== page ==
# and add the corresponding lattice points using the `shape`-function
#HIDDEN_BEGIN_lcak
sys[lat.shape(ring, (0, r1 + 1))] = 4 * t
for hopping in lat.nearest:
sys[sys.possible_hoppings(*hopping)] = -t
#HIDDEN_END_lcak
# In order to introduce a flux through the ring, we introduce a phase
# on the hoppings on the line cut through one of the arms
......@@ -44,6 +48,7 @@ def make_system(a=1, t=1.0, W=10, r1=10, r2=20):
# since we want to change the flux without modifying Builder repeatedly,
# we define the modified hoppings as a function that takes the flux
# through the global variable phi.
#HIDDEN_BEGIN_lvkt
def fluxphase(site1, site2):
return exp(1j * phi)
......@@ -57,9 +62,11 @@ def make_system(a=1, t=1.0, W=10, r1=10, r2=20):
# Modify only those hopings in x-direction that cross the branch cut
sys[(hop for hop in sys.possible_hoppings((1, 0), lat, lat)
if crosses_branchcut(hop))] = fluxphase
#HIDDEN_END_lvkt
#### Define the leads. ####
# left lead
#HIDDEN_BEGIN_qwgr
sym_lead0 = kwant.TranslationalSymmetry([lat.vec((-1, 0))])
lead0 = kwant.Builder(sym_lead0)
......@@ -70,14 +77,17 @@ def make_system(a=1, t=1.0, W=10, r1=10, r2=20):
lead0[lat.shape(lead_shape, (0, 0))] = 4 * t
for hopping in lat.nearest:
lead0[lead0.possible_hoppings(*hopping)] = -t
#HIDDEN_END_qwgr
# Then the lead to the right
# [again, obtained using reversed()]
lead1 = lead0.reversed()
#### Attach the leads and return the system. ####
#HIDDEN_BEGIN_skbz
sys.attach_lead(lead0)
sys.attach_lead(lead1)
#HIDDEN_END_skbz
return sys
......
......@@ -13,6 +13,10 @@ from matplotlib import pyplot
# global variable governing the behavior of potential() in
# make_system()
#HIDDEN The following code line is included verbatim in the tutorial text
#HIDDEN because nested code examples are not supported. Remember to update
#HIDDEN the tutorial text when you modify this line.
#HIDDEN_BEGIN_ehso
pot = 0
def make_system(a=1, t=1.0, W=10, L=30, L_well=10):
......@@ -31,13 +35,16 @@ def make_system(a=1, t=1.0, W=10, L=30, L_well=10):
return pot
else:
return 0
#HIDDEN_END_ehso
#HIDDEN_BEGIN_coid
def onsite(site):
return 4 * t + potential(site)
sys[(lat(x, y) for x in range(L) for y in range(W))] = onsite
for hopping in lat.nearest:
sys[sys.possible_hoppings(*hopping)] = -t
#HIDDEN_END_coid
#### Define the leads. ####
# First the lead to the left, ...
......@@ -64,6 +71,7 @@ def make_system(a=1, t=1.0, W=10, L=30, L_well=10):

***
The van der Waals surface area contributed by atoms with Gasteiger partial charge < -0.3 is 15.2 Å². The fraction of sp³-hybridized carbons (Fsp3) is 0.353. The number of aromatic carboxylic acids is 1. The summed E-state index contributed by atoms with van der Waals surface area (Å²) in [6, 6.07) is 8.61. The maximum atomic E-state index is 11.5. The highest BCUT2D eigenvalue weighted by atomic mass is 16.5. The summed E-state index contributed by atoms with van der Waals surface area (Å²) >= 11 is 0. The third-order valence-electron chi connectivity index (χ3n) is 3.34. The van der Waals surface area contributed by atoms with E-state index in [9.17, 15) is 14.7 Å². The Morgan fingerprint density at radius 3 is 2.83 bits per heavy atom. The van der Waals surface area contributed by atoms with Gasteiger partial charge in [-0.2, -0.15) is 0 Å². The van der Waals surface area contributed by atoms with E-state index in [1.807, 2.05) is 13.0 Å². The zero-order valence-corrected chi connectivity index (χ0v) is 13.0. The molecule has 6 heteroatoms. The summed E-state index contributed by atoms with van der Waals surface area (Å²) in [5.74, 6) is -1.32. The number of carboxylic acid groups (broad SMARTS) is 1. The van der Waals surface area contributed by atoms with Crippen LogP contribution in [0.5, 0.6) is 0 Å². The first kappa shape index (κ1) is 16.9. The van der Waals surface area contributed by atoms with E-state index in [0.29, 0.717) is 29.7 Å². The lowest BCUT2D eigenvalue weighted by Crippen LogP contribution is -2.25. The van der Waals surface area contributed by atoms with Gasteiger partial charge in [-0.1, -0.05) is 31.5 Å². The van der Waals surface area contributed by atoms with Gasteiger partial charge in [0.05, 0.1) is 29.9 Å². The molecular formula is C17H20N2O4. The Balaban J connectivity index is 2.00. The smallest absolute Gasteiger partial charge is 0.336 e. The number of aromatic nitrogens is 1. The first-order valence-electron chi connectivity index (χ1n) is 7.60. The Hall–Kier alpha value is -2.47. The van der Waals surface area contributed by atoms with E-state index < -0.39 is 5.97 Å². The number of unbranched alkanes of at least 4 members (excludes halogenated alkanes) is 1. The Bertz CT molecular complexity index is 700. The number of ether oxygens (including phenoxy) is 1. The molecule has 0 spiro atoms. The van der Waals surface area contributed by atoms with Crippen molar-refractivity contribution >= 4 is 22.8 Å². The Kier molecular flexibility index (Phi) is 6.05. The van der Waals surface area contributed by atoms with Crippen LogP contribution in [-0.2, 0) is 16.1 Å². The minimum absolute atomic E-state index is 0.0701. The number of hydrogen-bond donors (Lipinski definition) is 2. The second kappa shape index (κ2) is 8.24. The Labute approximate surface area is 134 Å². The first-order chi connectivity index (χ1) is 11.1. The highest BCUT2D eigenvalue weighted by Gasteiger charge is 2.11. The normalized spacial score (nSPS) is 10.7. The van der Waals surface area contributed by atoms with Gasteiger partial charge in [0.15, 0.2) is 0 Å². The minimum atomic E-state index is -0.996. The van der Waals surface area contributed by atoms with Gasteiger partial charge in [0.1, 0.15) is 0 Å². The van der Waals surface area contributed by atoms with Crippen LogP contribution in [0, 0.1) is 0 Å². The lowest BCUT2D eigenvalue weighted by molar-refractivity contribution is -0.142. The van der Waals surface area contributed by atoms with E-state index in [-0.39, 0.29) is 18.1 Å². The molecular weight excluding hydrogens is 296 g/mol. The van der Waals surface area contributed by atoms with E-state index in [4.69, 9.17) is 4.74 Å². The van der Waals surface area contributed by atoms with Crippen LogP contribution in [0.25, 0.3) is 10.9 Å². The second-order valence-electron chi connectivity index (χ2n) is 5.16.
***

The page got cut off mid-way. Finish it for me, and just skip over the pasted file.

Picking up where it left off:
def plot_conductance(sys, energy, welldepths):
# We specify that we want to not only read, but also write to a
# global variable.
#HIDDEN_BEGIN_sqvr
global pot
# Compute conductance
......@@ -80,6 +88,7 @@ def plot_conductance(sys, energy, welldepths):
pyplot.xlabel("well depth [in units of t]")
pyplot.ylabel("conductance [in units of e^2/h]")
pyplot.show()
#HIDDEN_END_sqvr
def main():
......
......@@ -16,13 +16,17 @@ import kwant
from matplotlib import pyplot
# For matrix support
#HIDDEN_BEGIN_xumz
import numpy
#HIDDEN_END_xumz
# define Pauli-matrices for convenience
#HIDDEN_BEGIN_hwbt
sigma_0 = numpy.eye(2)
sigma_x = numpy.array([[0, 1], [1, 0]])
sigma_y = numpy.array([[0, -1j], [1j, 0]])
sigma_z = numpy.array([[1, 0], [0, -1]])
#HIDDEN_END_hwbt
def make_system(a=1, t=1.0, alpha=0.5, e_z=0.08, W=10, L=30):
......@@ -33,6 +37,7 @@ def make_system(a=1, t=1.0, alpha=0.5, e_z=0.08, W=10, L=30):
sys = kwant.Builder()
#### Define the scattering region. ####
#HIDDEN_BEGIN_uxrm
sys[(lat(x, y) for x in range(L) for y in range(W))] = 4 * t * sigma_0 + \
e_z * sigma_z
# hoppings in x-direction
......@@ -41,12 +46,14 @@ def make_system(a=1, t=1.0, alpha=0.5, e_z=0.08, W=10, L=30):
# hoppings in y-directions
sys[sys.possible_hoppings((0, 1), lat, lat)] = -t * sigma_0 + \
1j * alpha * sigma_x
#HIDDEN_END_uxrm
#### Define the leads. ####
# left lead
sym_lead0 = kwant.TranslationalSymmetry([lat.vec((-1, 0))])
lead0 = kwant.Builder(sym_lead0)
#HIDDEN_BEGIN_yliu
lead0[(lat(0, j) for j in xrange(W))] = 4 * t * sigma_0 + e_z * sigma_z
# hoppings in x-direction
lead0[lead0.possible_hoppings((1, 0), lat, lat)] = -t * sigma_0 - \
......@@ -54,6 +61,7 @@ def make_system(a=1, t=1.0, alpha=0.5, e_z=0.08, W=10, L=30):
# hoppings in y-directions
lead0[lead0.possible_hoppings((0, 1), lat, lat)] = -t * sigma_0 + \
1j * alpha * sigma_x
#HIDDEN_END_yliu
# Then the lead to the right
# (again, obtained using reverse()
......
......@@ -14,6 +14,7 @@ from math import pi
from matplotlib import pyplot
#HIDDEN_BEGIN_zxip
def make_lead(a=1, t=1.0, W=10):
# Start with an empty lead with a single square lattice
lat = kwant.lattice.Square(a)
......@@ -32,8 +33,10 @@ def make_lead(a=1, t=1.0, W=10):
lead[lat(1, j), lat(0, j)] = -t
return lead
#HIDDEN_END_zxip
#HIDDEN_BEGIN_pejz
def plot_bandstructure(lead, momenta):
# Use the method ``energies`` of the finalized lead to compute
# the bandstructure
......@@ -53,6 +56,7 @@ def main():
momenta = [-pi + 0.02 * pi * i for i in xrange(101)]
plot_bandstructure(lead, momenta)
#HIDDEN_END_pejz
# Call the main function if the script gets executed (as opposed to imported).
......
......@@ -13,7 +13,9 @@ from cmath import exp
import kwant
# For eigenvalue computation
#HIDDEN_BEGIN_tibv
import scipy.linalg as la
#HIDDEN_END_tibv
# For plotting
from matplotlib import pyplot
......@@ -23,6 +25,7 @@ def make_system(a=1, t=1.0, r=10):
# Start with an empty tight-binding system and a single square lattice.
# `a` is the lattice constant (by default set to 1 for simplicity).
#HIDDEN_BEGIN_qlyd
lat = kwant.lattice.Square(a)
sys = kwant.Builder()
......@@ -46,8 +49,10 @@ def make_system(a=1, t=1.0, r=10):
# It's a closed system for a change, so no leads
return sys
#HIDDEN_END_qlyd
#HIDDEN_BEGIN_yvri
def plot_spectrum(sys, Bfields):